Thirteen Occupy New Haven protesters were arrested as police moved them from their camp on the New Haven Green on Wednesday morning.
The city began cleaning up the green on Wednesday afternoon and officials estimate that the cost for cleanup will be $25,000, while the city expects the whole cost associated with the protest will be around $145,000 in taxpayer money.
The city also plans to assess the property to ensure that the trees are healthy because they have not been properly watered.
The deadline for the protesters to leave was 8 a.m. after the group lost its appeal in federal court in New York on Tuesday.
Occupy signs were gone and most of the tents were down before that.
However, some protesters said they were not leaving and about a dozen locked arms, refusing to move. Some plan to return to the Green to hold a general assembly at 6:30 p.m.
Police physically removed 10 people from the green on Wednesday morning.
All 13 people arrested were charged with disorderly conduct and interfering with an officer and are due in court on April 27.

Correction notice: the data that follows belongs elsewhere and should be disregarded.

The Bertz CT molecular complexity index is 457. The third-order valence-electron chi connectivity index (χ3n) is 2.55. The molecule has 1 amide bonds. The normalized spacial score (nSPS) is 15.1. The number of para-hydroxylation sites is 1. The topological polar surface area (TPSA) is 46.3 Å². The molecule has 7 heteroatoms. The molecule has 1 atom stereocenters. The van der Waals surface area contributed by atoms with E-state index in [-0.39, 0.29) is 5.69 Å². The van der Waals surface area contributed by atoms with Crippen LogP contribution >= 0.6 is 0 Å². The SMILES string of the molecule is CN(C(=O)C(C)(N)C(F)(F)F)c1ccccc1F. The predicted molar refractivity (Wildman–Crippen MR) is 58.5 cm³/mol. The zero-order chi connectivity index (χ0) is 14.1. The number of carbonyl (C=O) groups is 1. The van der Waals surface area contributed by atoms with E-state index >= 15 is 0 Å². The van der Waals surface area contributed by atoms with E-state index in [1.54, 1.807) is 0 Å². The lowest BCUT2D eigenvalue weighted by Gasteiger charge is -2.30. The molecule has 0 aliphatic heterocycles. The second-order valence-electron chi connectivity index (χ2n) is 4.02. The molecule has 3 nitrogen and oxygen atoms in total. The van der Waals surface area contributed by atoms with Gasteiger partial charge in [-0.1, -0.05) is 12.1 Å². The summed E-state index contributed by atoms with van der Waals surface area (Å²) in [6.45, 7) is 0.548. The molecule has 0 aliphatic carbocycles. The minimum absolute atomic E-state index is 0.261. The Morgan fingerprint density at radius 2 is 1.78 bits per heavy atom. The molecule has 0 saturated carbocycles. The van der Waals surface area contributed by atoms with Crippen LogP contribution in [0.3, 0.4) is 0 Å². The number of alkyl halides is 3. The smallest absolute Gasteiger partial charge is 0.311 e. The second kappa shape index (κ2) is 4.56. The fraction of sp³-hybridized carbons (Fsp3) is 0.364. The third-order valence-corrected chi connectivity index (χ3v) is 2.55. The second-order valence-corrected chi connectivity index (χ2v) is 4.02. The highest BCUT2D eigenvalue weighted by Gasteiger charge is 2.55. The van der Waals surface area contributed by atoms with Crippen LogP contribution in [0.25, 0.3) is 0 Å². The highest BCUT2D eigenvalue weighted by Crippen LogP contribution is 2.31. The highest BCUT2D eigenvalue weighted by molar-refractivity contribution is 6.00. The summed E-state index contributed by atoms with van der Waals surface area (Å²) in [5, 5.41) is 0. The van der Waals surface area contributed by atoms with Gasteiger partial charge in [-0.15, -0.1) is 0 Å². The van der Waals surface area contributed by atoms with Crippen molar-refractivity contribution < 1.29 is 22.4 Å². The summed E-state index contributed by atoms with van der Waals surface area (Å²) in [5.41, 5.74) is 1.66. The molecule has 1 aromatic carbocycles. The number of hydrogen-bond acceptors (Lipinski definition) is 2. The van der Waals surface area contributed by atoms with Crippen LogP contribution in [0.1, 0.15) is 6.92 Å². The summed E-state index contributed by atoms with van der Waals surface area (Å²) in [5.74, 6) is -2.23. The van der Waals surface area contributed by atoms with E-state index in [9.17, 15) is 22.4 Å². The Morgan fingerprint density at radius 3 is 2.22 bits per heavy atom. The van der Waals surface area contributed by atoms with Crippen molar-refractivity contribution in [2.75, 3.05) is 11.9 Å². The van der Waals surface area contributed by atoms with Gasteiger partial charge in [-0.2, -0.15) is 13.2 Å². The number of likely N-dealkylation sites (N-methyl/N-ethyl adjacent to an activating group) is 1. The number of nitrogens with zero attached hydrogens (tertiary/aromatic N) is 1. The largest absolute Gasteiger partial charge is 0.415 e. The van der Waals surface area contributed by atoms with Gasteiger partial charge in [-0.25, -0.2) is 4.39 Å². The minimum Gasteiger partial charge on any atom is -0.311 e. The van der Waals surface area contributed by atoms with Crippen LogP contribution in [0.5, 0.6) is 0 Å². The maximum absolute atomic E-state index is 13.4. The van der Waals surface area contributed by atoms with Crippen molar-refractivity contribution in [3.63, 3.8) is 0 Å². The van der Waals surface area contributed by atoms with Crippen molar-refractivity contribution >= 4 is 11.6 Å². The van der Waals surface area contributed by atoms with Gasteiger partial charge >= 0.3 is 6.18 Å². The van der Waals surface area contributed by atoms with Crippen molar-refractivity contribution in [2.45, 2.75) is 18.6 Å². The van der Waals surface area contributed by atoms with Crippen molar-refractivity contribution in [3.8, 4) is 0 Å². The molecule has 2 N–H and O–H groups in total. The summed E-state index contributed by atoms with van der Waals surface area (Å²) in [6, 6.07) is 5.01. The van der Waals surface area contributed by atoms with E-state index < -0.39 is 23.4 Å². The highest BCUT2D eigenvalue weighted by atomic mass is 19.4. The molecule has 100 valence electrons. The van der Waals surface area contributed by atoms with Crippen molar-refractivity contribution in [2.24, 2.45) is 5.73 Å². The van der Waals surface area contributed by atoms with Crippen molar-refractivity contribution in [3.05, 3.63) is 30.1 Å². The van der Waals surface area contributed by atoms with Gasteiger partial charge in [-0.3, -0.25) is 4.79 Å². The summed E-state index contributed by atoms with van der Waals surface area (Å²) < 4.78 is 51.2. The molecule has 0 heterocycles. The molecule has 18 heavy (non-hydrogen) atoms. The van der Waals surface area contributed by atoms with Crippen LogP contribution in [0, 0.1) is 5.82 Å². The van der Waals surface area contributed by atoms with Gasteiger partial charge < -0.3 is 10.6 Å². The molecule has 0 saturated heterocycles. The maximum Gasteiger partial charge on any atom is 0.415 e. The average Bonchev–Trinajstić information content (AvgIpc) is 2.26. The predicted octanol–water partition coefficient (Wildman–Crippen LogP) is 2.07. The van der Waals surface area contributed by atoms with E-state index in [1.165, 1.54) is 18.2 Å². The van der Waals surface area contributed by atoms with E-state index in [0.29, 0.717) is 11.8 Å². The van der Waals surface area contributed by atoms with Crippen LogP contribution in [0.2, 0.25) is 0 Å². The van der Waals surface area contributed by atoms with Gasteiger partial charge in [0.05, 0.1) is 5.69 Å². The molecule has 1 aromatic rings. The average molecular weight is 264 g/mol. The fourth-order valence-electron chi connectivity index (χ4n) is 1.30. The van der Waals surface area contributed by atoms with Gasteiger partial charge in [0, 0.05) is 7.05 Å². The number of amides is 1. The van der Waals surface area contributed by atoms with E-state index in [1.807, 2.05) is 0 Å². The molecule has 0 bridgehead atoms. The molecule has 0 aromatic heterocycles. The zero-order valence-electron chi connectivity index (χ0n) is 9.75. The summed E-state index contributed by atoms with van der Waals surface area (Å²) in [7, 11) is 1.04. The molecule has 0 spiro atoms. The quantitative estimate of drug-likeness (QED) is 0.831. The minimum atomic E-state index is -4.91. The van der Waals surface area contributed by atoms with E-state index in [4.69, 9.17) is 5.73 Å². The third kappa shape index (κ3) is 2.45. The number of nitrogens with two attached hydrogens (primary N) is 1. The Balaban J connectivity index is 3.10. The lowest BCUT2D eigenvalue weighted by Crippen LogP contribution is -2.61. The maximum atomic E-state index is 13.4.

After protesters were removed, workers in hazmat suits checked the remaining tents.
Last Tuesday, the Second Circuit Court of Appeals granted a temporary stay so the eight named plaintiffs could stay on the green until April 17, according to the city of New Haven's Twitter account.
However, city officials said they could not distinguish tents, so they suspended the operation to clear the Green.
But, the court decided that the city could force the group to move today and attorney Norm Pattis said, via Facebook on Tuesday, that there is nothing more that the federal courts can do.
"Once again, the court's action today was decisive. The plaintiffs have no meaningful chance of success. The City of New Haven has respected the rule of law and we expect that members of Occupy New Haven will do the same," city officials said in a news release on Tuesday.
Attorney Irving Pinksy said on Tuesday morning that he planned to file an injunction in state court to try to keep the protesters on the Green and some Occupiers had been hoping that the state court stops the eviction.
The protesters, believed to live in one of the last Occupy encampments in New England, if not the United States, had been living on the privately owned property that the city maintains since Oct. 15, 2011.
Pattis had argued that city officials could not force the activists to leave the Green because it is private property.
City officials said Occupy New Haven failed to recognize that the Green is a public space for all and the activists are essentially seeking to have the Green declared their own private property.
“This is not the end of activism. This is not the end of the organization. It's not the end of the fight, if you want to call it that. I've already heard people say they're going to come back here tomorrow, they're going to come back here the next day,” Nick Wyllie said.